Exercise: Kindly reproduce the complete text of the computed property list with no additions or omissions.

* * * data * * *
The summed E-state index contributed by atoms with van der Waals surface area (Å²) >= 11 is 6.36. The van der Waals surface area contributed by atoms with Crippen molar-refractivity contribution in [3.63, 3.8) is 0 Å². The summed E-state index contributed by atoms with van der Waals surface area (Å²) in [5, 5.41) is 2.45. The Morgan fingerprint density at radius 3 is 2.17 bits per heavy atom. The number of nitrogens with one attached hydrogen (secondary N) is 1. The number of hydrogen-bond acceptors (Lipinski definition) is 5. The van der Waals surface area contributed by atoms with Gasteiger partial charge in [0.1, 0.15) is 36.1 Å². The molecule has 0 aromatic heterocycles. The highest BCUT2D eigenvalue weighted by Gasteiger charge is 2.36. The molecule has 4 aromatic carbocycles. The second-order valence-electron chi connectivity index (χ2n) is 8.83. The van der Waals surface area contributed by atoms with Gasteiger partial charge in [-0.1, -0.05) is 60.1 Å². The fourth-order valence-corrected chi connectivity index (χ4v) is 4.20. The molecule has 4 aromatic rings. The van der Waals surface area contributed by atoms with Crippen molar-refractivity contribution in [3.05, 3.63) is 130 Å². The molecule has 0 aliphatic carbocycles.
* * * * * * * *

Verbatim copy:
The summed E-state index contributed by atoms with van der Waals surface area (Å²) >= 11 is 6.36. The van der Waals surface area contributed by atoms with Crippen molar-refractivity contribution in [3.63, 3.8) is 0 Å². The summed E-state index contributed by atoms with van der Waals surface area (Å²) in [5, 5.41) is 2.45. The Morgan fingerprint density at radius 3 is 2.17 bits per heavy atom. The number of nitrogens with one attached hydrogen (secondary N) is 1. The number of hydrogen-bond acceptors (Lipinski definition) is 5. The van der Waals surface area contributed by atoms with Gasteiger partial charge in [0.1, 0.15) is 36.1 Å². The molecule has 0 aromatic heterocycles. The highest BCUT2D eigenvalue weighted by Gasteiger charge is 2.36. The molecule has 4 aromatic carbocycles. The second-order valence-electron chi connectivity index (χ2n) is 8.83. The van der Waals surface area contributed by atoms with Gasteiger partial charge in [-0.1, -0.05) is 60.1 Å². The fourth-order valence-corrected chi connectivity index (χ4v) is 4.20. The molecule has 4 aromatic rings. The van der Waals surface area contributed by atoms with Crippen molar-refractivity contribution in [3.05, 3.63) is 130 Å². The molecule has 0 aliphatic carbocycles.